Author: Katie Nelson

Placing Stickers on Student Papers for Positive Reinforcement

John M. Coggeshall Clemson University March 2, 2015 As a senior male professor with grey hair and a beard, I have no trouble presenting an image of gravitas in the classroom; I also have a relatively low percentage of A’s in my classes. Thus, I need to find ways to appear “friendlier” to my undergrads without compromising academic rigor or modifying my own personality. I have discovered a simple but effective way to inject a little brevity into grading. My wife and I donate to several charities (e.g., Nature Conservancy), and we get an overwhelming amount of “free” mailing labels and stickers from these groups, piling up in a desk drawer at home. Several years ago, I decided to peel off one of these stickers and place it on each A paper I return, for all classes. I’ve also found some old Hallmark “gold crown” stickers that I place on the best paper or test in each batch. One may also purchase “smiley faces” or similar stickers in craft stores. By the way, students who admit they did not do the reading that day get a boring mailing label rather than a colorful sticker (I’m in the telephone book anyway, so I thought it wouldn’t matter). I also explain the “sticker system” on the first day of class, and then remind them periodically. The impact has been overwhelmingly positive....

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Managing Short-Term Leaves of Absence

Lauren Miller Griffith February 7, 2015 Let me start by saying that coffee is a godsend and I have no idea how I made it through my first semester on the tenure track without it. Why would I give up such an essential part of my morning (and afternoon…) routine you might ask? The answer is the cooing, squirming, and occasionally screaming, bundle of joy that is currently blissfully asleep in his crib. Our son made his big debut exactly 4 weeks into the semester. I had plenty of time to work on a plan for dealing with my maternity leave, but he still decided to throw a wrench in my plans by showing up a week early. I have been very lucky to have the support of wonderful colleagues who have encouraged me to take all of the time off that I need. I know that others aren’t so lucky. I am voluntarily making the decision to start teaching again after only 3 weeks of leave, which I know some people will disagree with, but for our family and our circumstances it works. This means that we didn’t have to hire a replacement for me, but it also raised the question of how I would handle my classes during this 3-week stretch. This experience has prompted me to think about what any faculty member can do to manage...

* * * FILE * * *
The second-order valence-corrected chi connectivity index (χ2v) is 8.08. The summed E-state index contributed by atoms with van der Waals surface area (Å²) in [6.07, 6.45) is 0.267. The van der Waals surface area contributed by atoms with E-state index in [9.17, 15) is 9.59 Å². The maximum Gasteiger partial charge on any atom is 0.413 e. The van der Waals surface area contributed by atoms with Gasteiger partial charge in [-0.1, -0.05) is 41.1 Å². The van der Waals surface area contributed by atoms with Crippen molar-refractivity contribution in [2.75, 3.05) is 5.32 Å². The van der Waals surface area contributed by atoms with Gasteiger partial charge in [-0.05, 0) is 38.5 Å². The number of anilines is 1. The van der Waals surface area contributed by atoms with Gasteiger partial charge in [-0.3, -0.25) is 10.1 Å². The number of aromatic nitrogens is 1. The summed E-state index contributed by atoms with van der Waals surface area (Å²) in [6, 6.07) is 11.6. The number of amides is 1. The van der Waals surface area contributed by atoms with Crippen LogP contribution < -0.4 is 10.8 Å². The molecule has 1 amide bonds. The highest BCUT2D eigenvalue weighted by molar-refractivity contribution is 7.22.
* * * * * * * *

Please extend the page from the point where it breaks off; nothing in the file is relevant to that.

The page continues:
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Why Students Take Anthropology (at a School with No Department)

Anthony Kwame Harrison January 28, 2015 Teaching introductory anthropology gives us the opportunity to introduce a broad range of students, with vastly different interests and anticipated career trajectories, to the distinct perspectives and approaches in our field. A handful of these student will go on to take more anthropology courses or, possibly, pursue it as a career. Yet even those students who don’t, can come out of an Introduction to Anthropology class with their worldviews expanded and/or with the critical firepower to support the just causes they’ll encounter in their lives. As instructors a key aspect of this involves reaching our students in meaningful ways—making the class more than just a way of earning three credits, meeting a requirement, or filling a schedule. On the first day of the first anthropology course I ever took at the University of Massachusetts, I was delighted to see a familiar face in the front of the lecture hall. Richard Holmes was a doctoral student who, five years earlier, had taught social studies at a small independent school I attended in Historic Deerfield. Seeing “Mr. Holmes” again, I was immediately on board with the class—personally invested in making it a great experience. The rest is history. Having taught anthropology now, off-and-on, for eighteen years, this emphasis on getting and keeping students on board has become central to how I approach introductory courses. The...